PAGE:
Several studies have reported altered fucosylation and sialylation in PSA and other proteins isolated from the serum of prostate cancer patients [42, 43]. Serum PSA contains an additional α-(2,3)-linked sialic acid to the terminal galactose residue on -linked oligosaccharides in prostate cancer when compared to healthy individuals [39, 44] (Figure 2). The binding of prostate cancer-associated PSA to the α-(2,3)-linked sialic acid-recognizing lectin Maackia amurensis agglutinin (MAA) was more intense compared to PSA from a healthy individual [13]. Analysis of PSA by 2D electrophoresis identified five PSA glycoforms (F1, F2, F3, F4, and F5) in prostate cancer and BPH sera [40]. The F5 glycoform was nonglycosylated and the F4 glycoform had a lower degree of sialylation compared to the F1–F3 glycoforms. The -linked oligosaccharides on the most abundant PSA glycoform F3 had a greater proportion of α-(2,3)-linked sialic acid and a decrease in core fucosylation in prostate cancer (Figure 2). The relative percentage of F3 (%F3) compared to all glycoforms (F1–F5) negatively correlated with the stage of prostate cancer while the relative percentages of the F4 (%F4) glycoform, which contained monosialylated -linked oligosaccharides (Figure 2), were increased in prostate cancer patients [40].

Li et al. [45] showed that fucosylated PSA had better predictive power to differentiate between aggressive and nonaggressive forms of prostate cancer compared to total PSA. Yoneyama et al. [46] used a magnetic microbead-based immunoassay and a free serum PSA glycoform that terminates in α-(2,3)-linked sialic acid to develop a more sensitive diagnostic PSA assay. The novel assay has a sensitivity of 90.2% and a specificity of 64.2% when used on a cohort of patients with () and without () prostate cancer. This method was more sensitive and accurate than either PSA alone or percentage of fPSA in diagnosing prostate cancer in these patients.

Routine differentiation between prostate cancer and BPH is far from clear-cut and on-going research concentrates on the altered microheterogeneity of each PSA glycoform to distinguish between the two conditions [47, 48].

2.3. MUC16 (CA125)

MUC16, initially named cancer antigen 125 (CA125), was first described as a biomarker in a screen of monoclonal antibodies developed against the OVCA433 ovarian cancer cell line [49]. MUC16 is a membrane-spanning mucin and the largest mucin known to date. It has a molecular mass as high as  Da [50, 51]. MUC16 is expressed by the various normal epithelial cells of the human body, including bronchial, endometrial, ovarian, and corneal. MUC16 protects the cells and sheds its extracellular portion into the bloodstream. Soon after its discovery, MUC16 was established as a serum biomarker for diagnosing and monitoring stability or progression in ovarian cancer [52]. However, observations of other conditions including nongynecological cancers and benign conditions such as endometriosis, as well as individuals during menstruation and pregnancy, reported elevated MUC16 serum concentrations [53]. Despite being nonspecific and unreliable for diagnosing early stage ovarian cancer, monitoring serum MUC16 together with ultrasonography is a standard procedure for detection of ovarian malignancies [54].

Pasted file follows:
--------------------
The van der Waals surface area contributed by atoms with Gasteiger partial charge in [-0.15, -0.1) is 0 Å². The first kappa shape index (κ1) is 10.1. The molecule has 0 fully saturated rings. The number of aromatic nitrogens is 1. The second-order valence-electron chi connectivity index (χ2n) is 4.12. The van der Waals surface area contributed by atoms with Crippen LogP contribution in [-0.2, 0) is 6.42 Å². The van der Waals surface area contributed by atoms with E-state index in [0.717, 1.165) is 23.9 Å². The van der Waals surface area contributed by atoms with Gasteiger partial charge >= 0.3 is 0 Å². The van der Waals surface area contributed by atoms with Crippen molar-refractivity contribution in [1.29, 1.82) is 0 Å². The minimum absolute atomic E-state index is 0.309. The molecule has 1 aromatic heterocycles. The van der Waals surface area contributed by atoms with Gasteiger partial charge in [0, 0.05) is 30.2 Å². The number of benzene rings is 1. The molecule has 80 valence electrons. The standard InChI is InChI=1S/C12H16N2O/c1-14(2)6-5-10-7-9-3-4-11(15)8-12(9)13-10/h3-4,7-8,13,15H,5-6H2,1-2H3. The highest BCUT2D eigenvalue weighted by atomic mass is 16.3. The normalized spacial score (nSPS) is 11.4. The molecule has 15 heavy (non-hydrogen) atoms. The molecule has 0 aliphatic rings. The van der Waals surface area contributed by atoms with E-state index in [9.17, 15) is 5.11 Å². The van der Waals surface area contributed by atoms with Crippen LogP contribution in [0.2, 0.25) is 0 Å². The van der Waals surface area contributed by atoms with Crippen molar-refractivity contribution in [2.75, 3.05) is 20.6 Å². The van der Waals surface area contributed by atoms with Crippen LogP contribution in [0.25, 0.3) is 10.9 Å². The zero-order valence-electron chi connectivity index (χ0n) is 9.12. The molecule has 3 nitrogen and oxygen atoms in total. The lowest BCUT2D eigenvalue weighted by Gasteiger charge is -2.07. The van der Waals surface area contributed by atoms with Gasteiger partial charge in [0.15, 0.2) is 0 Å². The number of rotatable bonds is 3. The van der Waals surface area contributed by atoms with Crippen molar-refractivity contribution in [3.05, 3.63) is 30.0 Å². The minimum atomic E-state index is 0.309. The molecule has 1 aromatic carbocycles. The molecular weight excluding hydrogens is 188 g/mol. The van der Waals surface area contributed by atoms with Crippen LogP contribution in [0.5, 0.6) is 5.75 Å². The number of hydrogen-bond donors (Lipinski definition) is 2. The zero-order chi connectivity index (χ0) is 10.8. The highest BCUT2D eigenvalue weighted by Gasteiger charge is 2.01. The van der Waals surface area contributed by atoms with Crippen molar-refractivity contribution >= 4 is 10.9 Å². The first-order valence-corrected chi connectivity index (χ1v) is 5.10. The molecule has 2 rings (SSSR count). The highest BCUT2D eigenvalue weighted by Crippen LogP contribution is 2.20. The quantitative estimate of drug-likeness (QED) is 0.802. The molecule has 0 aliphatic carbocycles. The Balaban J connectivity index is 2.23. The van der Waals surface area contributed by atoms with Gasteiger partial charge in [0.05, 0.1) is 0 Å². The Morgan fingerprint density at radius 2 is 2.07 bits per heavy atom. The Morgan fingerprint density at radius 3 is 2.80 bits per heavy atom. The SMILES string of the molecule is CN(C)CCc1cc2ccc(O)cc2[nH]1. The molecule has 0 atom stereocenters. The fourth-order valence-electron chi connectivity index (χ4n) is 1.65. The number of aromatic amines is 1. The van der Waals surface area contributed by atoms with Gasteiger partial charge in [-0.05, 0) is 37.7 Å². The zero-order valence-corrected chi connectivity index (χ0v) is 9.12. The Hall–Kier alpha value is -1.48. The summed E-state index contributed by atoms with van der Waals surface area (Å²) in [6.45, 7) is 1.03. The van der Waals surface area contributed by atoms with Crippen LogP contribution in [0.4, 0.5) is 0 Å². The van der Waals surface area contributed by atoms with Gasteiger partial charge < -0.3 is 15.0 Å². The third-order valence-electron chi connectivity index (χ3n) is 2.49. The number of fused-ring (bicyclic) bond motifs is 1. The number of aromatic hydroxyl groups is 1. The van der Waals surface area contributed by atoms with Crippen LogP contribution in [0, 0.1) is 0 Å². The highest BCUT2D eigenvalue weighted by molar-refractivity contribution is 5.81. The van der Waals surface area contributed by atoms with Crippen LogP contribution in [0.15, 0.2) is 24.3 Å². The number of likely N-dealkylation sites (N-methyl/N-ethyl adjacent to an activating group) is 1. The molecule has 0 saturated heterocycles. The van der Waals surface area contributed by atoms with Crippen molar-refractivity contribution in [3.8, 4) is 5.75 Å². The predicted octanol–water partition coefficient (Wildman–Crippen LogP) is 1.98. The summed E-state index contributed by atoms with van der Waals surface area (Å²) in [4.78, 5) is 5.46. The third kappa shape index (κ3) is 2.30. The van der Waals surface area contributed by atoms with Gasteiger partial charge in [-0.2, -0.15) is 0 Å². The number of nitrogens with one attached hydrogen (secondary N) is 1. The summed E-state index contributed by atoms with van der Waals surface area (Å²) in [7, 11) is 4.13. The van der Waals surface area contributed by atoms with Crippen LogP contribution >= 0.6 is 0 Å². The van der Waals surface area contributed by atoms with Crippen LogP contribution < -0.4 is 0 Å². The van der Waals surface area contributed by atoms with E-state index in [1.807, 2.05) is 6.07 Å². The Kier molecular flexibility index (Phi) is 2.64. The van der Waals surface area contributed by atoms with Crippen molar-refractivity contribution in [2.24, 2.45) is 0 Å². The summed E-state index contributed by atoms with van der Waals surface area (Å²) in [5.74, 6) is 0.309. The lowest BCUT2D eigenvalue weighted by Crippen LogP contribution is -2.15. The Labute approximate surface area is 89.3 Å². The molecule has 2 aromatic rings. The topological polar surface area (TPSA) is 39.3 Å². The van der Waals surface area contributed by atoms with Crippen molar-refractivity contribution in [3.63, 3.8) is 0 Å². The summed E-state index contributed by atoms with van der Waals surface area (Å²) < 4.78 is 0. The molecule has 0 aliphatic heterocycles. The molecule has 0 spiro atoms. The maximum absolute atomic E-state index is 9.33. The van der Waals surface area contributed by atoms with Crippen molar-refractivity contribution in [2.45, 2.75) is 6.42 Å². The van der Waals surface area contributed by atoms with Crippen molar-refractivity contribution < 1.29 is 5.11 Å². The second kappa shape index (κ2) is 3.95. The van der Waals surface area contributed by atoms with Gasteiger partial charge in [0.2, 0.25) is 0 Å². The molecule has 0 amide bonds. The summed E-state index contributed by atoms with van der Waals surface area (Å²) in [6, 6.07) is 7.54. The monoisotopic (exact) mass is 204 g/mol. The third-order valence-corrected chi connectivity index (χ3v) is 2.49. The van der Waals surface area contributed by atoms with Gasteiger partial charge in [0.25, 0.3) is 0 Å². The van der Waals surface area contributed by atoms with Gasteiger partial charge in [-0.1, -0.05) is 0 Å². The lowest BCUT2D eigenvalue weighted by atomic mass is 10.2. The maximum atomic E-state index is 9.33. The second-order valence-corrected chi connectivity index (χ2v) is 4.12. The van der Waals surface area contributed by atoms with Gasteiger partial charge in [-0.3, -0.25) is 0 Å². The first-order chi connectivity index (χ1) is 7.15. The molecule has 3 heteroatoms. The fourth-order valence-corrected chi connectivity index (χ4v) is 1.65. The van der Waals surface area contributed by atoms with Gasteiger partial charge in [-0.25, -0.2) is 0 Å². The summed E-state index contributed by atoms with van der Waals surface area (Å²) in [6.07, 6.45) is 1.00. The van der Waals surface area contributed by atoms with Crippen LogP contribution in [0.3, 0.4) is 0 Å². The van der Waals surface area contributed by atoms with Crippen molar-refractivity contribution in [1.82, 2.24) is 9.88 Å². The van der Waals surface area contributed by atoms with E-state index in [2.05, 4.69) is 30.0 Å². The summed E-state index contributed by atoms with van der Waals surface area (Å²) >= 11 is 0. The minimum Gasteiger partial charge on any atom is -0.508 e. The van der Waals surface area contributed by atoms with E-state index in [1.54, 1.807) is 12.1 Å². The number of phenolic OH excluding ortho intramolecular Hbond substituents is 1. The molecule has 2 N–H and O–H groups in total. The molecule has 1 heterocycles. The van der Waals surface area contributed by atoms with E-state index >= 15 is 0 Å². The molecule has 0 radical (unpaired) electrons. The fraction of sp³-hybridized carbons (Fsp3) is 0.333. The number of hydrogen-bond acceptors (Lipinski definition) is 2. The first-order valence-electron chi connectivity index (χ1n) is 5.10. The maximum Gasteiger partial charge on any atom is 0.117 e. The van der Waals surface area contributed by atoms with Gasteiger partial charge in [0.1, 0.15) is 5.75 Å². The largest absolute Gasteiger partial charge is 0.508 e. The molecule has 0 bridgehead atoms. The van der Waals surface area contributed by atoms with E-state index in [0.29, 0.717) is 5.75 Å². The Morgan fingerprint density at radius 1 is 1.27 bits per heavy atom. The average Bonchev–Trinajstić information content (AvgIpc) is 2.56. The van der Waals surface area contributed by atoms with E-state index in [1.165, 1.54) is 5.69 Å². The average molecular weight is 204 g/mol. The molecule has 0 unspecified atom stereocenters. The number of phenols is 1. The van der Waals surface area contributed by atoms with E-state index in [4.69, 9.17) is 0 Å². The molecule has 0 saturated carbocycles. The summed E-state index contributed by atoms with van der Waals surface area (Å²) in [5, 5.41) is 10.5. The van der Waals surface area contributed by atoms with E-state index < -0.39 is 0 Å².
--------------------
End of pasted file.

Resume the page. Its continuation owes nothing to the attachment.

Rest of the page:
Several studies have reported attempts to use MUC16 glycoforms to discriminate between endometriosis and ovarian cancer and to evaluate the clinical stage, cytological grade, and histological type of ovarian cancer [5557]. Varying concentrations of sialyl-Tn antigen (STn, Neu5Ac-α-(2,6)-GalNAc-α-O-Ser/Thr) were expressed in MUC16-enriched fractions from the peritoneal fluid of patients with endometriosis and ovarian cancer [55]. A lectin microarray analysis of selected carbohydrate structures, including STn and Tn (GalNAc-α-O-Ser/Thr) (Figure 2), on MUC16 and MUC1 (CA15-3) was able to distinguish benign ovarian neoplasms from invasive epithelial ovarian/tubule cancer with a specificity of 61.1% and 90% sensitivity [56]. This HTP method is a promising approach for differential diagnosis and requires further investigation in other cancers.